3) our ongoing commitment to holiness: One of the most important ideas in Scripture is the idea of “holiness.” It means being set apart, separated for a special purpose. God is holy. And we his people are holy. That’s what we see happening through the flood: God is separating for Himself a holy people. He’s drawing a line around Noah and his family, marking them off from the world. God saved them alone, because for them He had a special intention and plan
In the same way, God says that we are holy. We’ve been set apart as righteous. Understand that rightly: it doesn’t mean that we give up on the world we live in, withdraw from society, or think of all our neighbours as hopeless and condemned. God is patient with this world, “not willing that any should perish but that all should come to repentance” (2 Pet 3:9). We have a calling, even as Noah did, to warn people about the coming wrath.
But all the same, remember how Peter refers to the church as “strangers in the world.” Between us and this wicked world, there needs to be a clear separation—a discernable difference, a marked distinction. This is what Lord’s Day 27 speaks of, continuing the lesson on baptism, when it says that “by baptism… the children of believers are distinguished from the children of unbelievers.”
And what does that “distinguishing” look like? Beloved, how does anyone know that you’ve been baptized? You don’t carry around a copy of your baptismal certificate. You can’t point to your forehead and the lingering mark of the water. How does anyone know that you’re baptized? You are to be distinguished in life. Being delivered from sin needs to have an unmistakable result, in holiness and godliness!
This is the consequence that Peter also draws out. Notice how he begins in chapter 4, with a therefore. He’s tying everything back to what he’s just explained. “You’ve been saved in Christ,” he’s told us. “You’ve been delivered from wickedness and condemnation. You have the mark of this on you through water…” And then it comes: “Therefore, since Christ suffered for us in the flesh, arm yourselves also with the same mind, for he who has suffered in the flesh has ceased from sin, that he no longer should live the rest of his time in the flesh for the lusts of men, but for the will of God” (4:1-2).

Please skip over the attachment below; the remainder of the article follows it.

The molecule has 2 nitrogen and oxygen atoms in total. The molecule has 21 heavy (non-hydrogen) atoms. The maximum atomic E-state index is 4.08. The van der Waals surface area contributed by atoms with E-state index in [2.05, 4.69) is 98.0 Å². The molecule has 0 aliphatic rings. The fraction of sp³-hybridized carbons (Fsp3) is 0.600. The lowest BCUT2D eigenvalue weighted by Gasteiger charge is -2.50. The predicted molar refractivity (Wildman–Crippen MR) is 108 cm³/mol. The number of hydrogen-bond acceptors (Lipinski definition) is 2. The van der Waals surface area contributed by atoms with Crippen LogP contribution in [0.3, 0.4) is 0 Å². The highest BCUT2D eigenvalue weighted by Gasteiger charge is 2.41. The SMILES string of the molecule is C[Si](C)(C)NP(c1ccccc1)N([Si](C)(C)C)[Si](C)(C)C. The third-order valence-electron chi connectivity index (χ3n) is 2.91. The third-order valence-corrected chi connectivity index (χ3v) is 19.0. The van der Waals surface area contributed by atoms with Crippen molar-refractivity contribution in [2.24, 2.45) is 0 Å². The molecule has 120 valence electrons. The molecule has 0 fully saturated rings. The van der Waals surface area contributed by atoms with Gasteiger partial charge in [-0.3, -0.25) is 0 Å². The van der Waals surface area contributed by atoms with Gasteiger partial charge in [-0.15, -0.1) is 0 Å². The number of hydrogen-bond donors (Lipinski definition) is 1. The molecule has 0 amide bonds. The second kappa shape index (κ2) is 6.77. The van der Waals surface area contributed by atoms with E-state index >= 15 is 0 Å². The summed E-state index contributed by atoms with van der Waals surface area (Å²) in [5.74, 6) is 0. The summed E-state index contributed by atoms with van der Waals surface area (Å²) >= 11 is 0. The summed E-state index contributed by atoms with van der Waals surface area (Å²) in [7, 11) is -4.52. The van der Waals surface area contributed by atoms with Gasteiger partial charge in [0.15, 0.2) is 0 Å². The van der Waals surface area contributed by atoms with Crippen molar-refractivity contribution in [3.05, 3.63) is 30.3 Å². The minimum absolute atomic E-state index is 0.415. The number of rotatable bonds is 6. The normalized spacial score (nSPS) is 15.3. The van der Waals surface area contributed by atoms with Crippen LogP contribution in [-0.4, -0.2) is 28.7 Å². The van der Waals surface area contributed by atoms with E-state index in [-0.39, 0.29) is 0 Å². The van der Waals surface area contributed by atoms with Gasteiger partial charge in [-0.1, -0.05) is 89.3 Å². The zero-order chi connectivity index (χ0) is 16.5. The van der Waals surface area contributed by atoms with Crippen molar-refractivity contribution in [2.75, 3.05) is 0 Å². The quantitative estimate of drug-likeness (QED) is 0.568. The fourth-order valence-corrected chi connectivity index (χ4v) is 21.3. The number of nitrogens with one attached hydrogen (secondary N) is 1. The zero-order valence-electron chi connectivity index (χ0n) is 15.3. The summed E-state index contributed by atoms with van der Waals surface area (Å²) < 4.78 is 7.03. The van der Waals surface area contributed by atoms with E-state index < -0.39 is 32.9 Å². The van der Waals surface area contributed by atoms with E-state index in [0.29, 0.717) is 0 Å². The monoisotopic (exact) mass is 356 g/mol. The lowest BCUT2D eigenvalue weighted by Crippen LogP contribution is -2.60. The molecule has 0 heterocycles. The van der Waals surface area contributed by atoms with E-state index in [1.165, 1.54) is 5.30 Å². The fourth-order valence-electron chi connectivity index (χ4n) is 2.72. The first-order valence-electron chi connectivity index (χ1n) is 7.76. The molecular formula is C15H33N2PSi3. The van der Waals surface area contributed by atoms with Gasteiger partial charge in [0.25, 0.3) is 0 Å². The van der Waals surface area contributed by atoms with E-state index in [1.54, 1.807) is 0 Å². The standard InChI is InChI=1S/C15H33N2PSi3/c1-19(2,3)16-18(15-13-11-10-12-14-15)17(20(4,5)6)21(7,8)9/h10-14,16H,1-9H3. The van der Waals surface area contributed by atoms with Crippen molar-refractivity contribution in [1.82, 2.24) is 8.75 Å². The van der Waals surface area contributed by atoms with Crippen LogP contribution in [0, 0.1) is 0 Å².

I want to focus on that last line. Here it is again: Because Christ suffered for us, we no longer live for the lusts of the flesh, but we live “for the will of God.” Those saving waters of baptism have changed us. Redemption in Christ has transformed us. You’re different now. “You’ve wasted enough of your life sinning,” Peter says. And you know where that kind of behaviour ends up. So why would you ever return to it?
Think of it this way. It’d be like Noah standing on the deck of the ark while the rain fell, sadly watching those people down below: writhing around in their torment, fighting each other to stay afloat, struggling for one more gasping breath of air. But then imagine Noah starts to envy them, and he wants to join them. Imagine he climbs over the railing, and jumps off the ark into the misery he’s just been saved from. Of course he wouldn’t do that! He’d just been lifted from that despair. He’s been removed from all that wickedness. For him God has a different purpose! Saved by water…
So for us. If we’ve been baptized in Christ, then we should no longer live in the lusts of our flesh, where we get carried away with drunkenness, or with sexual desire, or greed, or anything else. But we should live for the will of God. Like the Form for Baptism explains, “We must not love the world but put off our old nature and lead a God-fearing life.” If you’ve been baptized, marked with God’s mark, then life should be different for you. Just as Martin Luther prayed, “May through this saving flood all the sin in us be drowned and die!”
You’ve been pulled out of the muck, so stay out of it. Don’t go to the kind of places where sin can easily make you dirty. Don’t speak the kind of words that foul the air, or fill your text messages with filthy language and crude jokes. Don’t dwell on the kind of angry or lustful or greedy thoughts that reek with sin. Don’t jump back into the misery of a life without God.
Sometimes that world of sin is still so captivating, and we do want to plunge back in. We get into habits and ways of thinking that are so hard to break. There are sins you commit, even though you don’t want to.
But then remember your baptism, beloved. The Catechism explains that we’ve been baptized not only with the blood of Christ, but also the Spirit of Christ. The Holy Spirit is the powerful ally on your side, and in your hearts. Through his Spirit, Christ will give the strength to fight the lure of evil. He’ll give the courage to stand against our impure desires. He’ll give the ability to do what we couldn’t do before: to do good, to do what is right. He’ll help us more and more to become dead to sin, and to lead “a holy and blameless life” (Q&A 70).
There is a cleansing power that we can access. There is a sanctifying Spirit whom we can receive. But we’ve got to actively seek this Spirit, and walk in this Spirit. Humbly we need to submit our lives to his leading through the Word.
A life of holiness begins with cherishing your baptism. If you have received the “saving waters,” then learn to trust in the grace and power of our covenant God. For when you’ve been baptized, you can plead on the promises God gave you. Ask him to keep his Word: the Father who’s promised to protect you, the Son who’s promised to cleanse you, the Spirit who’s promised to dwell within you! Ask God to keep his Word to you, and for Jesus’s sake, He surely will. Amen.
* As a matter of courtesy please advise Rev. Reuben Bredenhof, if you plan to use this sermon in a worship service. Thank-you.
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(c) Copyright 2017, Rev. Reuben Bredenhof